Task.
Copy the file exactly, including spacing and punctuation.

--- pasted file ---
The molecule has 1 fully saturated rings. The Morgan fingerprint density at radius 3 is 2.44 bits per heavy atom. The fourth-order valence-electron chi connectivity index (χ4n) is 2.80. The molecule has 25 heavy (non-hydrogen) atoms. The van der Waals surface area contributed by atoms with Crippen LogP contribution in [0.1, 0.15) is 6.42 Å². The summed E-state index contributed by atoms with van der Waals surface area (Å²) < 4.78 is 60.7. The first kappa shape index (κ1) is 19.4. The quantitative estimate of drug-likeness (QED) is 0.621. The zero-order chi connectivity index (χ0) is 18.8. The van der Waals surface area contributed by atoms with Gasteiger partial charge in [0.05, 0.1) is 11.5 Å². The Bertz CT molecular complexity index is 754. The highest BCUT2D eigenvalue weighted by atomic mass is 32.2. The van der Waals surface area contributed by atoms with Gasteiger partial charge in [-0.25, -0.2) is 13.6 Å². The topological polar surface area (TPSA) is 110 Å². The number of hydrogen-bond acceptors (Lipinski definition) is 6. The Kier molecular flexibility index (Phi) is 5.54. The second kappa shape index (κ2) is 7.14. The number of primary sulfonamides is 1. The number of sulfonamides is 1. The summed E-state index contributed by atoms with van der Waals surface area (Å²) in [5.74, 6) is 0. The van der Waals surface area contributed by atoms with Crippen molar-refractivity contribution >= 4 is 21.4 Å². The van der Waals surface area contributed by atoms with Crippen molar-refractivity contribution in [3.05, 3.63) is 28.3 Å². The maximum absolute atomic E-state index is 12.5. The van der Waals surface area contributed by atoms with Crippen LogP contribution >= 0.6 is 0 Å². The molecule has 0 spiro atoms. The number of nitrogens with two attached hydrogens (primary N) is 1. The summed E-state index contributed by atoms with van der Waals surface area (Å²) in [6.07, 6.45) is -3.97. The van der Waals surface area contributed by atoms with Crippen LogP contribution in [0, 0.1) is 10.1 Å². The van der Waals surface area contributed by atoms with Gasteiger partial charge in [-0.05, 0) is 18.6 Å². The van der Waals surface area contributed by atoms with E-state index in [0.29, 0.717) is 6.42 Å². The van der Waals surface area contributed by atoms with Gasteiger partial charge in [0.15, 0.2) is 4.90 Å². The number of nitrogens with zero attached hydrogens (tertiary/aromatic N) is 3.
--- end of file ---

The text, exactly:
The molecule has 1 fully saturated rings. The Morgan fingerprint density at radius 3 is 2.44 bits per heavy atom. The fourth-order valence-electron chi connectivity index (χ4n) is 2.80. The molecule has 25 heavy (non-hydrogen) atoms. The van der Waals surface area contributed by atoms with Crippen LogP contribution in [0.1, 0.15) is 6.42 Å². The summed E-state index contributed by atoms with van der Waals surface area (Å²) < 4.78 is 60.7. The first kappa shape index (κ1) is 19.4. The quantitative estimate of drug-likeness (QED) is 0.621. The zero-order chi connectivity index (χ0) is 18.8. The van der Waals surface area contributed by atoms with Gasteiger partial charge in [0.05, 0.1) is 11.5 Å². The Bertz CT molecular complexity index is 754. The highest BCUT2D eigenvalue weighted by atomic mass is 32.2. The van der Waals surface area contributed by atoms with Gasteiger partial charge in [-0.25, -0.2) is 13.6 Å². The topological polar surface area (TPSA) is 110 Å². The number of hydrogen-bond acceptors (Lipinski definition) is 6. The Kier molecular flexibility index (Phi) is 5.54. The second kappa shape index (κ2) is 7.14. The number of primary sulfonamides is 1. The number of sulfonamides is 1. The summed E-state index contributed by atoms with van der Waals surface area (Å²) in [5.74, 6) is 0. The van der Waals surface area contributed by atoms with Crippen molar-refractivity contribution >= 4 is 21.4 Å². The van der Waals surface area contributed by atoms with Crippen molar-refractivity contribution in [3.05, 3.63) is 28.3 Å². The maximum absolute atomic E-state index is 12.5. The van der Waals surface area contributed by atoms with Crippen LogP contribution >= 0.6 is 0 Å². The molecule has 0 spiro atoms. The number of nitrogens with two attached hydrogens (primary N) is 1. The summed E-state index contributed by atoms with van der Waals surface area (Å²) in [6.07, 6.45) is -3.97. The van der Waals surface area contributed by atoms with Crippen LogP contribution in [0, 0.1) is 10.1 Å². The van der Waals surface area contributed by atoms with Gasteiger partial charge in [-0.05, 0) is 18.6 Å². The van der Waals surface area contributed by atoms with E-state index in [0.29, 0.717) is 6.42 Å². The van der Waals surface area contributed by atoms with Gasteiger partial charge in [0.15, 0.2) is 4.90 Å². The number of nitrogens with zero attached hydrogens (tertiary/aromatic N) is 3.